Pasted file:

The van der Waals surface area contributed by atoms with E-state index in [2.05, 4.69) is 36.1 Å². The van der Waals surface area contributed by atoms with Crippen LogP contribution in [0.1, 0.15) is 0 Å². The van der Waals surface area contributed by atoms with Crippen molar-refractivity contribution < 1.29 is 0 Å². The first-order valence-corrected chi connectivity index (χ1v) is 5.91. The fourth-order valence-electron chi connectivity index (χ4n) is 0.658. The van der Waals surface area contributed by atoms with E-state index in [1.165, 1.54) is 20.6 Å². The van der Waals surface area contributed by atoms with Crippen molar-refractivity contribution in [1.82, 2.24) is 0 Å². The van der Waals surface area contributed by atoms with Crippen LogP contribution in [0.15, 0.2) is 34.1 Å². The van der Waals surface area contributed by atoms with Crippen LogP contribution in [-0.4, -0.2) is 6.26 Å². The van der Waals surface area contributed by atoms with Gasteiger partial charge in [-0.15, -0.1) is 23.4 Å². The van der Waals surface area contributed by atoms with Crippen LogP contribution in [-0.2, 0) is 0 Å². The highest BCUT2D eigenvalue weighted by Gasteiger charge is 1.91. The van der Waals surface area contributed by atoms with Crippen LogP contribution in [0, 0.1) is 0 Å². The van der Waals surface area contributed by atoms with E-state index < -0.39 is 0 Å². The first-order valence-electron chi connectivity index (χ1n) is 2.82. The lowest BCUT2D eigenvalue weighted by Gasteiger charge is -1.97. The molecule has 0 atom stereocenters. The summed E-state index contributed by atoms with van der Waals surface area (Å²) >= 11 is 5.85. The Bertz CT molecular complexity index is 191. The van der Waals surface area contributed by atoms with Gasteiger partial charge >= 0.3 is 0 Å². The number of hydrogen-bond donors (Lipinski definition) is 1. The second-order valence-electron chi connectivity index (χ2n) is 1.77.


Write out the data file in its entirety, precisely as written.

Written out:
The van der Waals surface area contributed by atoms with E-state index in [2.05, 4.69) is 36.1 Å². The van der Waals surface area contributed by atoms with Crippen LogP contribution in [0.1, 0.15) is 0 Å². The van der Waals surface area contributed by atoms with Crippen molar-refractivity contribution < 1.29 is 0 Å². The first-order valence-corrected chi connectivity index (χ1v) is 5.91. The fourth-order valence-electron chi connectivity index (χ4n) is 0.658. The van der Waals surface area contributed by atoms with E-state index in [1.165, 1.54) is 20.6 Å². The van der Waals surface area contributed by atoms with Crippen molar-refractivity contribution in [1.82, 2.24) is 0 Å². The van der Waals surface area contributed by atoms with Crippen LogP contribution in [0.15, 0.2) is 34.1 Å². The van der Waals surface area contributed by atoms with Crippen LogP contribution in [-0.4, -0.2) is 6.26 Å². The van der Waals surface area contributed by atoms with Gasteiger partial charge in [-0.15, -0.1) is 23.4 Å². The van der Waals surface area contributed by atoms with Crippen LogP contribution in [-0.2, 0) is 0 Å². The highest BCUT2D eigenvalue weighted by Gasteiger charge is 1.91. The van der Waals surface area contributed by atoms with Crippen LogP contribution in [0, 0.1) is 0 Å². The van der Waals surface area contributed by atoms with E-state index < -0.39 is 0 Å². The first-order valence-electron chi connectivity index (χ1n) is 2.82. The lowest BCUT2D eigenvalue weighted by Gasteiger charge is -1.97. The molecule has 0 atom stereocenters. The summed E-state index contributed by atoms with van der Waals surface area (Å²) >= 11 is 5.85. The Bertz CT molecular complexity index is 191. The van der Waals surface area contributed by atoms with Gasteiger partial charge >= 0.3 is 0 Å². The number of hydrogen-bond donors (Lipinski definition) is 1. The second-order valence-electron chi connectivity index (χ2n) is 1.77.